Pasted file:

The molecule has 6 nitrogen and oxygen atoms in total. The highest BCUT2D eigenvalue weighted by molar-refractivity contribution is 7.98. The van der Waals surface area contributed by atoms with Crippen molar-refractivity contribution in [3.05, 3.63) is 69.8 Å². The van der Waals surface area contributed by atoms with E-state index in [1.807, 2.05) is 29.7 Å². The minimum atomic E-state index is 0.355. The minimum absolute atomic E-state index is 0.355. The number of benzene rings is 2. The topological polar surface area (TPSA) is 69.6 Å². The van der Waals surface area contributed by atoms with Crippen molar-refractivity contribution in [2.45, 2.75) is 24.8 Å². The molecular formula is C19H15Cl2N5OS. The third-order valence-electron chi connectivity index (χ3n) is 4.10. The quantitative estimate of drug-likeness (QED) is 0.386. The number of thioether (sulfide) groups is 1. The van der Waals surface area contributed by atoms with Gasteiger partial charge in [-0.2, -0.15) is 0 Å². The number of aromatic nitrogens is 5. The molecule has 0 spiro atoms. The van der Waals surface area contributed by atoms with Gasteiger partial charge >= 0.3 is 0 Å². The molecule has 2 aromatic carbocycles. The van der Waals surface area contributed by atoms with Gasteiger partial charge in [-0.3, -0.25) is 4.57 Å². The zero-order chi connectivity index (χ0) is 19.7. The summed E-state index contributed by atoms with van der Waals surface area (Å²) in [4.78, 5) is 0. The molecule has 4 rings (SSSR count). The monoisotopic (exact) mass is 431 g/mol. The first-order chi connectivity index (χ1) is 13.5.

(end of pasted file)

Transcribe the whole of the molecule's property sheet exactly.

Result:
The molecule has 6 nitrogen and oxygen atoms in total. The highest BCUT2D eigenvalue weighted by molar-refractivity contribution is 7.98. The van der Waals surface area contributed by atoms with Crippen molar-refractivity contribution in [3.05, 3.63) is 69.8 Å². The van der Waals surface area contributed by atoms with E-state index in [1.807, 2.05) is 29.7 Å². The minimum atomic E-state index is 0.355. The minimum absolute atomic E-state index is 0.355. The number of benzene rings is 2. The topological polar surface area (TPSA) is 69.6 Å². The van der Waals surface area contributed by atoms with Crippen molar-refractivity contribution in [2.45, 2.75) is 24.8 Å². The molecular formula is C19H15Cl2N5OS. The third-order valence-electron chi connectivity index (χ3n) is 4.10. The quantitative estimate of drug-likeness (QED) is 0.386. The number of thioether (sulfide) groups is 1. The van der Waals surface area contributed by atoms with Gasteiger partial charge in [-0.2, -0.15) is 0 Å². The number of aromatic nitrogens is 5. The molecule has 0 spiro atoms. The van der Waals surface area contributed by atoms with Gasteiger partial charge >= 0.3 is 0 Å². The molecule has 2 aromatic carbocycles. The van der Waals surface area contributed by atoms with Gasteiger partial charge in [-0.3, -0.25) is 4.57 Å². The zero-order chi connectivity index (χ0) is 19.7. The summed E-state index contributed by atoms with van der Waals surface area (Å²) in [4.78, 5) is 0. The molecule has 4 rings (SSSR count). The monoisotopic (exact) mass is 431 g/mol. The first-order chi connectivity index (χ1) is 13.5.